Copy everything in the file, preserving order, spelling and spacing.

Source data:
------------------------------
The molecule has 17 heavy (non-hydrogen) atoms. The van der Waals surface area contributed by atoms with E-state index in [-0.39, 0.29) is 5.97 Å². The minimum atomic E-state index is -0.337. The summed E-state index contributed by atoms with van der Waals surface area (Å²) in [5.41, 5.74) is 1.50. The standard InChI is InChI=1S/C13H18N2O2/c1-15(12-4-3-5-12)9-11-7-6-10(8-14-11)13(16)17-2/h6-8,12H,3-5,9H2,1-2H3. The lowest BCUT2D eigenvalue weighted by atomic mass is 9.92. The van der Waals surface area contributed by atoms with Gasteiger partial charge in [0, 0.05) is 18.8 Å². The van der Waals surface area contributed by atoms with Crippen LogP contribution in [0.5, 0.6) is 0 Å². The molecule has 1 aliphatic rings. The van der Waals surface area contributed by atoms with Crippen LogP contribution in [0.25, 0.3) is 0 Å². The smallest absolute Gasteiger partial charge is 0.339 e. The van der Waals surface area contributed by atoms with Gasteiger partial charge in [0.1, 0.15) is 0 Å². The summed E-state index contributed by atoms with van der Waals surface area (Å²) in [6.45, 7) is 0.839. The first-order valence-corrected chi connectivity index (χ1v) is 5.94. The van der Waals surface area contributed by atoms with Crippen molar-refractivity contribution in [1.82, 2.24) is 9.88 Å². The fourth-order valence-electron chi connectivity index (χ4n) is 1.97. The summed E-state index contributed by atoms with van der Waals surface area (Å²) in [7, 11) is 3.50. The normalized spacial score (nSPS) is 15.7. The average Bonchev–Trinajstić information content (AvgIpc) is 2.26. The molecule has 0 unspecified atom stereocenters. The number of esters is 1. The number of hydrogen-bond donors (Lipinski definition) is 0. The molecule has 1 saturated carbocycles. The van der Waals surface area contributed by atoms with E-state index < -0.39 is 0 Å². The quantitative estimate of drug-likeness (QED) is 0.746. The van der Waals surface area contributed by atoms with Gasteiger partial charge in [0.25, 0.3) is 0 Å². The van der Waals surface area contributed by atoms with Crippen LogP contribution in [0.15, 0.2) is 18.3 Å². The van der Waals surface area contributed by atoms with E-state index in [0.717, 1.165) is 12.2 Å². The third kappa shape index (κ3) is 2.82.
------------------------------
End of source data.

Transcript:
The molecule has 17 heavy (non-hydrogen) atoms. The van der Waals surface area contributed by atoms with E-state index in [-0.39, 0.29) is 5.97 Å². The minimum atomic E-state index is -0.337. The summed E-state index contributed by atoms with van der Waals surface area (Å²) in [5.41, 5.74) is 1.50. The standard InChI is InChI=1S/C13H18N2O2/c1-15(12-4-3-5-12)9-11-7-6-10(8-14-11)13(16)17-2/h6-8,12H,3-5,9H2,1-2H3. The lowest BCUT2D eigenvalue weighted by atomic mass is 9.92. The van der Waals surface area contributed by atoms with Gasteiger partial charge in [0, 0.05) is 18.8 Å². The van der Waals surface area contributed by atoms with Crippen LogP contribution in [0.5, 0.6) is 0 Å². The molecule has 1 aliphatic rings. The van der Waals surface area contributed by atoms with Crippen LogP contribution in [0.25, 0.3) is 0 Å². The smallest absolute Gasteiger partial charge is 0.339 e. The van der Waals surface area contributed by atoms with Gasteiger partial charge in [0.1, 0.15) is 0 Å². The summed E-state index contributed by atoms with van der Waals surface area (Å²) in [6.45, 7) is 0.839. The first-order valence-corrected chi connectivity index (χ1v) is 5.94. The van der Waals surface area contributed by atoms with Crippen molar-refractivity contribution in [1.82, 2.24) is 9.88 Å². The fourth-order valence-electron chi connectivity index (χ4n) is 1.97. The summed E-state index contributed by atoms with van der Waals surface area (Å²) in [7, 11) is 3.50. The normalized spacial score (nSPS) is 15.7. The average Bonchev–Trinajstić information content (AvgIpc) is 2.26. The molecule has 0 unspecified atom stereocenters. The number of esters is 1. The number of hydrogen-bond donors (Lipinski definition) is 0. The molecule has 1 saturated carbocycles. The van der Waals surface area contributed by atoms with E-state index < -0.39 is 0 Å². The quantitative estimate of drug-likeness (QED) is 0.746. The van der Waals surface area contributed by atoms with Gasteiger partial charge in [0.25, 0.3) is 0 Å². The van der Waals surface area contributed by atoms with Crippen LogP contribution in [0.15, 0.2) is 18.3 Å². The van der Waals surface area contributed by atoms with E-state index in [0.717, 1.165) is 12.2 Å². The third kappa shape index (κ3) is 2.82.